Abortion from a Utilitarian View

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  • Topic: Pregnancy, Abortion, Abortion law
  • Pages : 7 (2588 words )
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  • Published : November 17, 2011
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This paper expresses the viewpoint of a Utilitarian and how they would look at abortion. This paper illustrates there should be a right to choose what you should be able to do in regards to abortion and uses the term “reproductive freedom”. Contained within are statistics on social and economic benefits of abortion and the Utilitarian viewpoint for abortion is explained.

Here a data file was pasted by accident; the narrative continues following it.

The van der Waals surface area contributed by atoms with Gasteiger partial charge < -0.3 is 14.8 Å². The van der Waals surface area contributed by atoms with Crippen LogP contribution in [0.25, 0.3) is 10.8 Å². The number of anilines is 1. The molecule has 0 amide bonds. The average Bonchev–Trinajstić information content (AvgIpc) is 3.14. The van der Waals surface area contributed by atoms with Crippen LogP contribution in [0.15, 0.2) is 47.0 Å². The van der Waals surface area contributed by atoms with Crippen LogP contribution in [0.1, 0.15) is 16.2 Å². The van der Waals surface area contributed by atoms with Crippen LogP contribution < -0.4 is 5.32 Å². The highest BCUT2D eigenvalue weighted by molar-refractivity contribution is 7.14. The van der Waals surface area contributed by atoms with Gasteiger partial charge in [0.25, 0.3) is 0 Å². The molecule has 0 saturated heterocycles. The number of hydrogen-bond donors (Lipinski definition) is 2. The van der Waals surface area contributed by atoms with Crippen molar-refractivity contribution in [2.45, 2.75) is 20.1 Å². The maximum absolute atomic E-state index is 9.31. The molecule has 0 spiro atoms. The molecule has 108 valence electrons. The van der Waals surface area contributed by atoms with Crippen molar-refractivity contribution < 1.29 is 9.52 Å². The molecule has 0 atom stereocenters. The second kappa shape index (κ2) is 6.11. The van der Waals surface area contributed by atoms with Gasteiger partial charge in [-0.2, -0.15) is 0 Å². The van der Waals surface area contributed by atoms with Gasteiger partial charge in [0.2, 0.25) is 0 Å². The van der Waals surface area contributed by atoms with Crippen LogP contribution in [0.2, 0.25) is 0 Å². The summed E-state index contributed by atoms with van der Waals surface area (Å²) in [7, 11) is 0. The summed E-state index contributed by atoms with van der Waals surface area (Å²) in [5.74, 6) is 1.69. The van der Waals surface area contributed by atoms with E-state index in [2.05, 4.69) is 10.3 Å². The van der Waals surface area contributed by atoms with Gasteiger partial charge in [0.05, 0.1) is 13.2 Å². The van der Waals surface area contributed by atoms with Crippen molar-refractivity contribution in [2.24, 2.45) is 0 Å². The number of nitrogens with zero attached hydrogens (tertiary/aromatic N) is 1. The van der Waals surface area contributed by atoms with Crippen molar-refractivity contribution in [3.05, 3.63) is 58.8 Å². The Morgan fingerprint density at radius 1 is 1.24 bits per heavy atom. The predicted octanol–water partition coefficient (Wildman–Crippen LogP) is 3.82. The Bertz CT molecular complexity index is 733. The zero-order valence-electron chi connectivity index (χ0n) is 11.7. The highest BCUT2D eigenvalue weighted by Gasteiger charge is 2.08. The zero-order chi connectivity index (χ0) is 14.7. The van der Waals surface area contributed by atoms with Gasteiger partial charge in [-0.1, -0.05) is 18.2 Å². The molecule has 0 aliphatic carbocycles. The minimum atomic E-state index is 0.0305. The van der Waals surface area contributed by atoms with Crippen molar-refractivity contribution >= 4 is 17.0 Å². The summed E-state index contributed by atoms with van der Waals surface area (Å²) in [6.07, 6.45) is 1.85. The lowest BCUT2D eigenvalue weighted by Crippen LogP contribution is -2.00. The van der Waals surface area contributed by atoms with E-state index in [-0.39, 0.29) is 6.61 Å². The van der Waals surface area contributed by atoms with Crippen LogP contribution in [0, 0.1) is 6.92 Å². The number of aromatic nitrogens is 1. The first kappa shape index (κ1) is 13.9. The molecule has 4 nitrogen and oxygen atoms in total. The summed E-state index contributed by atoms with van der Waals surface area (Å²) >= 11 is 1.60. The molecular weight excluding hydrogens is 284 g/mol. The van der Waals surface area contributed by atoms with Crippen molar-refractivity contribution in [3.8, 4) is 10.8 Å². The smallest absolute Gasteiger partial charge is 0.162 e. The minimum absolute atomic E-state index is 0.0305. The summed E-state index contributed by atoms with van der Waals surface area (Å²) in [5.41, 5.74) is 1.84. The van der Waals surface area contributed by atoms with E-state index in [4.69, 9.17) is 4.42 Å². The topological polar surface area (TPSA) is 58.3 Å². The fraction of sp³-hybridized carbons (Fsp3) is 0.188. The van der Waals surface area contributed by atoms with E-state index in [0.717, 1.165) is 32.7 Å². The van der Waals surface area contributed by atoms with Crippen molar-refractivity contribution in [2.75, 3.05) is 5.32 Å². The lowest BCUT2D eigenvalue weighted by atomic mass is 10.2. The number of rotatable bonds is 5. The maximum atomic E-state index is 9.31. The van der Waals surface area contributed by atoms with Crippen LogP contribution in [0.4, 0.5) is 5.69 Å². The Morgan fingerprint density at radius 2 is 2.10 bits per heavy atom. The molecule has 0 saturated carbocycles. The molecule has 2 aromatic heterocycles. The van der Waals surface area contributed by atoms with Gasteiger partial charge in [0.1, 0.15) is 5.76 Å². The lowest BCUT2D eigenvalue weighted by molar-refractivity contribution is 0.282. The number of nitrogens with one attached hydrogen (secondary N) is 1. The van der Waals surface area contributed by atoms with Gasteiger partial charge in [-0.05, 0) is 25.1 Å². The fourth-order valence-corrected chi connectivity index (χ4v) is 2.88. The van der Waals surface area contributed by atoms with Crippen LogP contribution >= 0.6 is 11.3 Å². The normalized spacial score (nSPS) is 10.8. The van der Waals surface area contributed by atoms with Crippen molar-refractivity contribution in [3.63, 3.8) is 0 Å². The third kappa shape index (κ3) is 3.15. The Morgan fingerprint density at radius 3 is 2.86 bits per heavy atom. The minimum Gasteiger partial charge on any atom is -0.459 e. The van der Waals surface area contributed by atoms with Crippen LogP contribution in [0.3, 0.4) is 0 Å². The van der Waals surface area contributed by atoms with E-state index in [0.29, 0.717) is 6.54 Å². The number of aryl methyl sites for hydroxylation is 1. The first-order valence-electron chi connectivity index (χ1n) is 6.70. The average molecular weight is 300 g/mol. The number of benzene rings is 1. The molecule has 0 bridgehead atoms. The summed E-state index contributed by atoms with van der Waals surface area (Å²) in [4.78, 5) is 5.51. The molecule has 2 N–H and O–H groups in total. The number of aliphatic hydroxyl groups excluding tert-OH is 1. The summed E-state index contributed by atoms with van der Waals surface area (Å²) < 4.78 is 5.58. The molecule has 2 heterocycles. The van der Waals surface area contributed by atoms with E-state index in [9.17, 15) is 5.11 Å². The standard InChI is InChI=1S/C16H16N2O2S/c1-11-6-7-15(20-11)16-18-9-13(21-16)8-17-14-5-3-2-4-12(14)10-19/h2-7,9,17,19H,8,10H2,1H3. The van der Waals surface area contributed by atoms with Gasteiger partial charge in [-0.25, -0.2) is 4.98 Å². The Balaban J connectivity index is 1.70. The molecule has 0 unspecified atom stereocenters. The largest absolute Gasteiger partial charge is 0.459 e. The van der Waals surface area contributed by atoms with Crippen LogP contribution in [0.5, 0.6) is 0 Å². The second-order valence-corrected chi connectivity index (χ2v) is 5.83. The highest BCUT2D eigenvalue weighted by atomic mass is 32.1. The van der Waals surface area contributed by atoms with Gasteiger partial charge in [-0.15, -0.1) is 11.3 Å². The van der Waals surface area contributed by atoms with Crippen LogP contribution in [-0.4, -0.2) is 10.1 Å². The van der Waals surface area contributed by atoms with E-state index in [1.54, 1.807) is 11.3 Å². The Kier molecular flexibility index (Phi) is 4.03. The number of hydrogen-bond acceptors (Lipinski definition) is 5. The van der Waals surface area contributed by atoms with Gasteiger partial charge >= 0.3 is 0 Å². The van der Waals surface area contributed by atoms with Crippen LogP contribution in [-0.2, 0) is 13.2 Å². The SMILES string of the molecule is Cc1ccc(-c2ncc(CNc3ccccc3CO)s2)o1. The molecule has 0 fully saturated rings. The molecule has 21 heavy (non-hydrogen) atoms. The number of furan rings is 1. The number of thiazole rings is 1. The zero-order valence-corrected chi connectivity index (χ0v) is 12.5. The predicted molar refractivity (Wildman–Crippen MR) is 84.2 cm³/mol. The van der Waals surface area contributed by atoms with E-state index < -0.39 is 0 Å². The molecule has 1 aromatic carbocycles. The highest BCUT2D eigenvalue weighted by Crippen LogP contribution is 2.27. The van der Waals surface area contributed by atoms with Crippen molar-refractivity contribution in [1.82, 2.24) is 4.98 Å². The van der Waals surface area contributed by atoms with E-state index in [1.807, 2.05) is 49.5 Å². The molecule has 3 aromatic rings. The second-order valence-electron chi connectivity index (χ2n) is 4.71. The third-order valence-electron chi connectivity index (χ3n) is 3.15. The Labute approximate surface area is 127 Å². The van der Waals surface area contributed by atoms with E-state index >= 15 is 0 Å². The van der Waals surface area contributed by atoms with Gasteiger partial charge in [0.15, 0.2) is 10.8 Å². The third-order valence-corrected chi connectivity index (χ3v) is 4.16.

Abortion is an essential part of living in the modern world. Today, we expect people to be able to identify what sex is and what procreation is. They are not the same. To enjoy it as an expression of love, intimacy and desire is different from the sole purpose of making a baby. We also can expect to have the ability to plan our future families. Contraception works for most people most of the time when it is used or having it’s theories applied. But, we are fallible, and our judgments sometimes are not clear. Sex, by its very nature, can be passionate and impulsive, it is not always planned or prepared for. Family planning demands that abortion be made available as a backup when contraception has failed. When mistakes happen for a variety of reasons and the woman becomes pregnant, options to amend and/or end the pregnancy should be available. Abortion is a sensitive topic that requires a considerable amount of understanding when addressing the reasons and ethics behind it. I support abortion as a supervised medical procedure, performed by qualified medical personnel, used as a means to terminate an unwanted pregnancy. My justification for abortion stems from a rule-utilitarianism standpoint (Utilitarianism.com, 1¶, 2010). When using the rule-utilitarian consequentialist principle of ethics (Utilitarianism.com, 1¶, 2010), we establish a set of general morals and rules in which we can apply to every moral question based upon our findings. When we take this and apply it to abortion, we see that abortion is completely ethical and can provide for the greatest amounts of good for the greatest amounts of people. In society these days, Utilitarianism is the name of the game. From Recycling plastics, metal and paper, to cutting down on our eco-footprint, the basis of Utilitarianism is still the same; the philosophy of the greatest good for the greatest amount, is one of the basic building blocks of the society. Utilitarianism in general is based on the empirical evidence that has widespread acceptance. By looking at the medical and social health benefits of abortion, we can come to the conclusion that it is ethical on the basis that it spreads happiness amongst a great number of people. The following statistics reflect the social, physical, and emotional benefits of abortion According to the CDC, “Specialized surveys indicate that most abortions are elective. In one U.S. study, women on average gave 3.7 reasons for obtaining an abortion, with 76% choosing concern about how having a baby could change their lives” (CDC, 4¶, 2006). This shows that women choosing abortions do think of consequences ahead of time, regardless of how safe or protective their measures with their sexual activity were. I do support abortion but not as an alternate use for contraceptive devices. I think that it is incredibly irresponsible to use a medical procedure as birth control. My thinking should reflect that I like having the option of the procedure open but with a few restrictions placed on the moral side of the argument. I do stand by my opinion that I support all medically supervised abortions, in the physical sense. What I mean by this is, I support all abortions regardless of the length or pregnancy, age restrictions or religious beliefs. Half of all pregnancies in the U.S. each year are unintended, and about half of these are terminated by medically safe, legal abortions. In 2000, 1.31 million abortions took place, down from an estimated 1.61 million in 1990. From 1973 through 2000, more than 39 million...
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